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Medieval Sourcebook:
Porphyry: Against the Christians

As Christianity spread, there was an increasingly intellectual reaction to it among the classically oriented intellectuals who sought to defend "reason". Here is Porphyry, a leading "Neoplatonist" attacking Christian unreason as reported by Eusebius.

"Some persons, desiring to find a solution to the baseness of the Jewish Scriptures rather than abandon them, have had recourse to explanations inconsistent and incongruous with the words written, which explanations, instead of supplying a defense of the foreigners, contain rather approval and praise of themselves. For they boast that the plain words of Moses are "enigmas", and regard them as oracles full of hidden mysteries; and having bewildered the mental judgment by folly, they make their explanations."

"As an example of this absurdity take a man whom I met when I was young, and who was then greatly celebrated and still is, on account of the writings which he has left. I refer to Origen, who is highly honored by the teachers of these doctrines. For this man, having been a student of Ammonius, who had attained the greatest proficiency in philosophy of any in our day, derived much benefit from his teacher in the knowledge of the sciences; but as to the correct choice of life, he pursued a course opposite to his. For Ammonius, being a Christian, and brought up by Christian parents, when he gave himself to study and to philosophy straightway conformed to the life required by the laws. But Origen, having been educated as a Greek in Greek literature, went over to the barbarian recklessness. And carrying over the learning which he had obtained, he hawked it about, in his life conducting himself as a Christian and contrary to the laws, but in his opinions of material things and of the Deity being like a Greek, and mingling Grecian teachings with foreign fables. For he was continually studying Plato, and he busied himself with the writings of Numenius and Cronius, Apollophanes, Longinus, Moderatus, and Nicomachus, and those famous among the Pythagoreans. And he used the books of Chaeremon the Stoic, and of Cornutus. Becoming acquainted through them with the figurative interpretation of the Grecian mysteries, he applied it to the Jewish Scriptures."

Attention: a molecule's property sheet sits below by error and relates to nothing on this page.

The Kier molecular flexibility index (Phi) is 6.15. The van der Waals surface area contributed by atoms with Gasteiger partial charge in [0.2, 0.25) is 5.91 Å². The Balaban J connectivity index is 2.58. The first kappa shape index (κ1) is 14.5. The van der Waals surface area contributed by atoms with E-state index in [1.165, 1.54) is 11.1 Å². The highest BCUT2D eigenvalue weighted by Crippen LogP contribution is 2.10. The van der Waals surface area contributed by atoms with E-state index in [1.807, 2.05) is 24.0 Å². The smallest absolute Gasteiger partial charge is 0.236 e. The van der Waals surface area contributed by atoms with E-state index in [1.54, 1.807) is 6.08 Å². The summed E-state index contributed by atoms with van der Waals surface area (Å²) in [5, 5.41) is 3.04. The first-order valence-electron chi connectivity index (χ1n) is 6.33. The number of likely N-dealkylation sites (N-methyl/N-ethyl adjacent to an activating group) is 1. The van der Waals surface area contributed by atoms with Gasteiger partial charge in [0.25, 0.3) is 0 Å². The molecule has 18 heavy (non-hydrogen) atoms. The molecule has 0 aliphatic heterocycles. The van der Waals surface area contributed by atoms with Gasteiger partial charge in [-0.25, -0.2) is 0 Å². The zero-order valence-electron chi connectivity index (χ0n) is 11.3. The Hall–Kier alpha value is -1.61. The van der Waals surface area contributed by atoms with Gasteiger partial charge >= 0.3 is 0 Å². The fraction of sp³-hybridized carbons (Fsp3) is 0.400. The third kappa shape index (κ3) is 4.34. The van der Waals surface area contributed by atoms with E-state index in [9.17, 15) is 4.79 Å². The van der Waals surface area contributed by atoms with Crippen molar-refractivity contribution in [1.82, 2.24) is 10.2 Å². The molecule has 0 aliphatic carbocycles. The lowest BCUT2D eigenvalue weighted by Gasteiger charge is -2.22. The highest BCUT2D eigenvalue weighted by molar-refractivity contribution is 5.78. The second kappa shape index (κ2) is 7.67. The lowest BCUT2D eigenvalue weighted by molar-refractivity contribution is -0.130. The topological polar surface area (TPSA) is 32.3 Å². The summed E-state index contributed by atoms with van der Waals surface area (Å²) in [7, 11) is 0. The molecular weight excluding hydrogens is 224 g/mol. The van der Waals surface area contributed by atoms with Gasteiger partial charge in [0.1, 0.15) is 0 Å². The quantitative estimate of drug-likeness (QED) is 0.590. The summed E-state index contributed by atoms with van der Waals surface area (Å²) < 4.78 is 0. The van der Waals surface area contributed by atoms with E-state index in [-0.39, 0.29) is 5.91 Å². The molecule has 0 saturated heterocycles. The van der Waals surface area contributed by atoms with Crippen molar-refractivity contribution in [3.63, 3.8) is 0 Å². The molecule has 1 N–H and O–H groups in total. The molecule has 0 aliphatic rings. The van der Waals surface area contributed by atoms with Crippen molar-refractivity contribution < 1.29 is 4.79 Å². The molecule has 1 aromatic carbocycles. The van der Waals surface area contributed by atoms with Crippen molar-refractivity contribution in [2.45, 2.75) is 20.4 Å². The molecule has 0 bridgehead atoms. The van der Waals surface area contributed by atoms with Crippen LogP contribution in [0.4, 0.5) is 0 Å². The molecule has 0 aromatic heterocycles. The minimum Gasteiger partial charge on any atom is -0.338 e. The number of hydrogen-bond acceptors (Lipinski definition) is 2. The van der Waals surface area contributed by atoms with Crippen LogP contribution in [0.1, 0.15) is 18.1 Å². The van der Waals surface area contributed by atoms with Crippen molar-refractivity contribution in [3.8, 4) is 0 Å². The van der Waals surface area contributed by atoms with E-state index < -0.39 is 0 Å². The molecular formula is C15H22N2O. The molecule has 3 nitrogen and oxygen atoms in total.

These things are said by Porphyry in the third book of his work against the Christians.

from Eusebius: Church History , in Nicene and Post-Nicene Fathers, 2nd Series, ed. P. Schaff and H. Wace, (repr. Grand Rapids MI: Wm. B. Eerdmans, 1955), Vo1 I, pp. 265-266

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(c)Paul Halsall Feb 1996